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Do not put it in any oven to dry, but in the sun for 15 minutes can help warm up the body can help to kickstart things drying. The trackpad has very thin gaps and capillary action will wick astounding amounts of liquid inside a Mac - so be sure to never spray on to the hardware, always dampen the cloth and then bring the cloth to the device once you’re sure it’s not soaking and only lightly damp.

If you get issues after 15 minutes, I would power off and never start again until you’re sure the inside isn’t still wet. You can short circuit and damage things in seconds. Power off immediately if you suspect a spill or a soaking cloth sat on a device for even a few moments.

Since you're three days in - it's almost certain you have so much water still in it, that failure is inevitable and you will need a repair much sooner than if it didn't get wet. Or the water is gone, the damage is done and you will have this instability until it overloads something else. Could run like this for years - could be the last moment you have it working. That depends on exactly which trace / part got wet.

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  • How can I be sure the inside isn't still wet? – user2084899 May 23 '20 at 14:57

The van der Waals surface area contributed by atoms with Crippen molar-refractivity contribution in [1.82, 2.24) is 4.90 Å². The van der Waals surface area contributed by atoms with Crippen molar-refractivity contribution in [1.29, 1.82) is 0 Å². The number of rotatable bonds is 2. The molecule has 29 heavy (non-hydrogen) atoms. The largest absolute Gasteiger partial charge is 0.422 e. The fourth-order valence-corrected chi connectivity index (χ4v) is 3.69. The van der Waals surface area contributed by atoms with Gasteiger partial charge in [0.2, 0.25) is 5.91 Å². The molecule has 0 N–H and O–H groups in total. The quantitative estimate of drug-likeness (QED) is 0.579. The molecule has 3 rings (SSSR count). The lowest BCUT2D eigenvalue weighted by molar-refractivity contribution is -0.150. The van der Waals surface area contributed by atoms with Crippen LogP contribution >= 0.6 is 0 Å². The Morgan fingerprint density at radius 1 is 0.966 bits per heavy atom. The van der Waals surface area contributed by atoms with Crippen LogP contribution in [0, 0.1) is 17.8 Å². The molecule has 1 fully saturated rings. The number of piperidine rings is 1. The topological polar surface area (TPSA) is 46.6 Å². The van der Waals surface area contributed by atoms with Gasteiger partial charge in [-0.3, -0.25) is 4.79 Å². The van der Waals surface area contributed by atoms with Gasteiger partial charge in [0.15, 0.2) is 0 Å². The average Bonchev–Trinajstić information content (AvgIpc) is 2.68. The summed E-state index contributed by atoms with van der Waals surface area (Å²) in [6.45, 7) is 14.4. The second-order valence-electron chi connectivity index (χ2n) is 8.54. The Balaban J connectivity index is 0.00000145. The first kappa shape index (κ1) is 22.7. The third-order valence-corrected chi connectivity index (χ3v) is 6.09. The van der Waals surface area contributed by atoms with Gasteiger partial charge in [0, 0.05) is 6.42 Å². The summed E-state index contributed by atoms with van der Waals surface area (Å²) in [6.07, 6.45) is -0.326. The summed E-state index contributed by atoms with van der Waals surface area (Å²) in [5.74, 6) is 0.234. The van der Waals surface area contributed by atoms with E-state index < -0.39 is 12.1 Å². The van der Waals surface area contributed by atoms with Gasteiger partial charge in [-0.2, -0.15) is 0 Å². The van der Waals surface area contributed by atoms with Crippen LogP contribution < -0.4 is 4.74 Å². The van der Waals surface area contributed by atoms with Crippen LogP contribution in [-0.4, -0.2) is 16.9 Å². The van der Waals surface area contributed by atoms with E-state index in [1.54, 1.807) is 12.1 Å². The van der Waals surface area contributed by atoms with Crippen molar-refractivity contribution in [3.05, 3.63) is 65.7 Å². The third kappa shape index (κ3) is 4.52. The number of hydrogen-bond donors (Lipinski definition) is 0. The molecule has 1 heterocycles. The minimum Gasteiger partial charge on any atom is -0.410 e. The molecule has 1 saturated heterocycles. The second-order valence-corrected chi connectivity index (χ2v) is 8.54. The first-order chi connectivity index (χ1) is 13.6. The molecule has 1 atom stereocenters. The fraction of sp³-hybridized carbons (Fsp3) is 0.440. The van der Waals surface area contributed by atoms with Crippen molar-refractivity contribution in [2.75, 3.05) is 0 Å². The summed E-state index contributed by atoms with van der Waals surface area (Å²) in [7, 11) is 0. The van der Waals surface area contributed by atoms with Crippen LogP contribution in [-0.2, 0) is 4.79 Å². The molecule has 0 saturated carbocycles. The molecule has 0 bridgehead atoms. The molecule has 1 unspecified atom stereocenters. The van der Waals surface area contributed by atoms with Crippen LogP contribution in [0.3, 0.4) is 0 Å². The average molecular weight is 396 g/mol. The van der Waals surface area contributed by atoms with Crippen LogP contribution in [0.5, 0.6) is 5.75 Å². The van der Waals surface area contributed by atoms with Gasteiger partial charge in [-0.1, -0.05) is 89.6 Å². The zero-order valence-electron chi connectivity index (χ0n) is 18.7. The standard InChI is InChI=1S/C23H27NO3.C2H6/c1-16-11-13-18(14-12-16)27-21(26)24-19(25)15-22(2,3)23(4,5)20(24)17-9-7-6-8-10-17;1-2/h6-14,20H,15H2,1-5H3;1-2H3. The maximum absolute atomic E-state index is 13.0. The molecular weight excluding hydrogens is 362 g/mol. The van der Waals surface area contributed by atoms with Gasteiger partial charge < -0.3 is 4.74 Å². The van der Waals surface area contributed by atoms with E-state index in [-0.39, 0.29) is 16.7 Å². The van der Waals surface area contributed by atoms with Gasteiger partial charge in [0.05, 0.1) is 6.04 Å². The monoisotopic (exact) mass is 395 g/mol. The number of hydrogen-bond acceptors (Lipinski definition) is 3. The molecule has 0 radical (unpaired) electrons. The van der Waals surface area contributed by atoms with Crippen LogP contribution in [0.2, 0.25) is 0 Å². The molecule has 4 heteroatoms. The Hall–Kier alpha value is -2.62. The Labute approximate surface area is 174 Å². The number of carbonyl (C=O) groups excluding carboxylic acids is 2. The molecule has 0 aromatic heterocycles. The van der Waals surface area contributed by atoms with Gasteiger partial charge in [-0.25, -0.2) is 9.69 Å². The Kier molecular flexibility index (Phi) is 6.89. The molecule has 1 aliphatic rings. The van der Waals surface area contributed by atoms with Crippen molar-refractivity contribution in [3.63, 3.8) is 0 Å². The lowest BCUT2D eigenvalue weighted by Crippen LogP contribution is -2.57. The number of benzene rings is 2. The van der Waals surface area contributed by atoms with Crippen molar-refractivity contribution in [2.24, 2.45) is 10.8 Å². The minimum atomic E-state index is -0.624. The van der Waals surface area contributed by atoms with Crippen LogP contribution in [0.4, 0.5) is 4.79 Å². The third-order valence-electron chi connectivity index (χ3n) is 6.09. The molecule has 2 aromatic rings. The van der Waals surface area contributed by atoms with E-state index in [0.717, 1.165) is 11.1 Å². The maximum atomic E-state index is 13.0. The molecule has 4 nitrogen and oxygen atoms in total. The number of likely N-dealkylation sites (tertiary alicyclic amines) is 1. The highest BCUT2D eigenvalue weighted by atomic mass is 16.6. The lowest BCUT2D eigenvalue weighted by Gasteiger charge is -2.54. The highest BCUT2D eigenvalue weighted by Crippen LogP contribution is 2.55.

• @user2084899 the only sure way is to take it in for service and have them open it and dry things out. – Allan May 23 '20 at 15:33
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    @user2084899 You might turn the computer over, remove its back, and set up a fan to circulate room air over the computer's interior. Leave for a day or two. You'll need a special driver or two to get the back off, and the screws are tiny. See ifixit.com for directions. – DavidSupportsMonica May 23 '20 at 16:25
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Did some Googling and tried a suggestion of cleaning the space in between the touch pad and hardware to get rid of the junk/dirt by putting a piece of paper in between them, also it would soak up any residue from the wipe. Tried it and it worked! 36 hours later and the cursor still hasn't started unstoppably fluttering like before and I've used the laptop all day today

Thank you all for the help

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If you haven't already damaged circuit boards or connectors by leaving dried cleaner or hard water residue deposits inside your MacBook, you could try using the older (pre-IP67) wet iPhone technique: Put your MacBook in a giant zip lock bag of uncooked dry rice (or other desiccant) and leave the bag in warm sunlight for for a day or so.

BTW, Apple recommends a cloth with isopropyl for disinfecting hardware, as pure isopropyl (dilute with distilled water if needed) won't leave hard water or soap deposits after drying.

See: http://support.apple.com/en-us/HT207123

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    No on the rice or other desiccants. Does absolutely nothing. See my answer above. However, the second half of your answer re: isopropyl alcohol is spot on. – Allan May 23 '20 at 17:28